The definition of ‘organic’ provided by statutory regulations does not match what most consumers consider to be organic – namely safe, chemical-free and environmentally friendly products and services. Unfortunately, all current statutory organics regulations fail to meet the three basic ‘organic criteria’: safe, sustainable and natural, whenever feasible.

Sustainability and environmental protection are the most neglected factors: food packaging of certified organic produce was found to leach toxins into food,[5] while non-recyclable packaging adds to landfill. Worse still, statutory regulations only cover farmed ingredients, even though the factors beyond farming cause a much greater environmental impact than the farming industry itself.

The lack of global consensus causes confusion for the consumer

Even where statutory organics regulations are in place for food products, they differ starkly between countries. In the USA, there are regulations that clearly define the terms used to refer to organic products; for instance, a differentiation is made between ‘100% organic ingredients’ and just ‘organic’, with the latter only requiring 95% organic content by weight, while the remaining 5% has to be made from natural agriculturally produced ingredients which are not available in an organic form (excluding salt and water content).[6] In contrast, in the European Union (EU), 95% is the minimum content of organic agricultural ingredients required for the product to be labelled ‘organic’. Nevertheless, these EU organics regulations do not define the minimum content of agricultural input required in processed food;[7] for instance, if agriculturally sourced ingredients amounted to 50% of the contents of a product, then only half of the content would be subject to the 95% organic rule by weight. This means that less than half of a processed product may be made from what is officially classified as organic, and yet manufacturers can use ‘organic’ on the label. In this example, in every 100g of ‘organic’ food, as much as 55g could be non-organic content, such as synthetic chemicals and preservatives like sodium nitrate.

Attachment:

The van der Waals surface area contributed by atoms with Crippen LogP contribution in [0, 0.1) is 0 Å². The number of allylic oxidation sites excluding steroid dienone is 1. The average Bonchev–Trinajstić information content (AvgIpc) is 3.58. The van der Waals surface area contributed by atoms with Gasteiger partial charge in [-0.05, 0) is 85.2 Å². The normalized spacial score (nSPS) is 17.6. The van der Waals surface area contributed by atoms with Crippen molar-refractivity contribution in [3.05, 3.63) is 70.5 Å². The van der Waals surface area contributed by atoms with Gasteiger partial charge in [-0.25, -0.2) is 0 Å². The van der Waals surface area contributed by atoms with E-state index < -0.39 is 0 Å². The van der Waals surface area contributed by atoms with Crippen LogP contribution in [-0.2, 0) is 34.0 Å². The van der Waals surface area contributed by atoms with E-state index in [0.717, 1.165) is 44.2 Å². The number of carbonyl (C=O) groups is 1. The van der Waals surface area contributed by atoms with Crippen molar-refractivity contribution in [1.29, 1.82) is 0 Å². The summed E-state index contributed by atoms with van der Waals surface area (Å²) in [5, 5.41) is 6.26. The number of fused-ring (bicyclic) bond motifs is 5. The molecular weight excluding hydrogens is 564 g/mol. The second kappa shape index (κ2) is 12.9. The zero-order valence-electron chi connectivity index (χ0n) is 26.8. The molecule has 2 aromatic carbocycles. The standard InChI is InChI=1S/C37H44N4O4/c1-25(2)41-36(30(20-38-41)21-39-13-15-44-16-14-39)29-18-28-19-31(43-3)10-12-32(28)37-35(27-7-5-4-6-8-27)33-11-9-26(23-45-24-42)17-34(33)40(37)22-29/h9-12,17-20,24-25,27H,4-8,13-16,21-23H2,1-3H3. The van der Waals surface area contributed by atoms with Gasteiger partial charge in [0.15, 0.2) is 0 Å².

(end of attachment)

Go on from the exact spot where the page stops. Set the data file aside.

Statutory organics regulations are not comprehensive

For both services and non-food goods such as household and personal care products, there are currently no restrictions on the use of the terms ‘organic’, ‘eco’ and ‘bio’ worldwide, allowing their misuse by manufacturers without penal liability.

As for organic food, regulations need to improve to account for whole product safety and sustainability, and to guarantee that non-recyclable food contact materials (FCMs) used for organic food packaging do not leach toxins into the food and do not go to landfill.[8]

Why buy organic produce if it is sold in toxic and non-recyclable packaging, damaging our health and the environment?

5. European Food Safety Authority (2012), Report of ESCO WG on Non Plastics FCMs. https://www.efsa.europa.eu/en/supporting/pub/en-139
6. US Government Publishing Office, Electronic Code of Federal Regulations, National List of Allowed and Prohibited Substances, Title 7: Agriculture, Part 205: National Organic Program, §205.301. https://www.ecfr.gov/cgi-bin/retrieveECFR?gp=&SID=a5b155ba6da8c49616dcd44de509f65d&mc=true&n=pt7.3.205&r=PART&ty=HTML
7. Official Journal of the European Union (2007), Council Regulation (EC) No 834/2007, Article 23. http://eur-lex.europa.eu/LexUriServ/LexUriServ.do?uri=OJ:L:2007:189:0001:0023:EN:PDF
8. External Organics Council communication with Defra: response statements, §3.2. https://organicscouncil.org/wp-content/uploads/2017/10/1.8-External-OC-communication-with-Defra-response-statements.pdf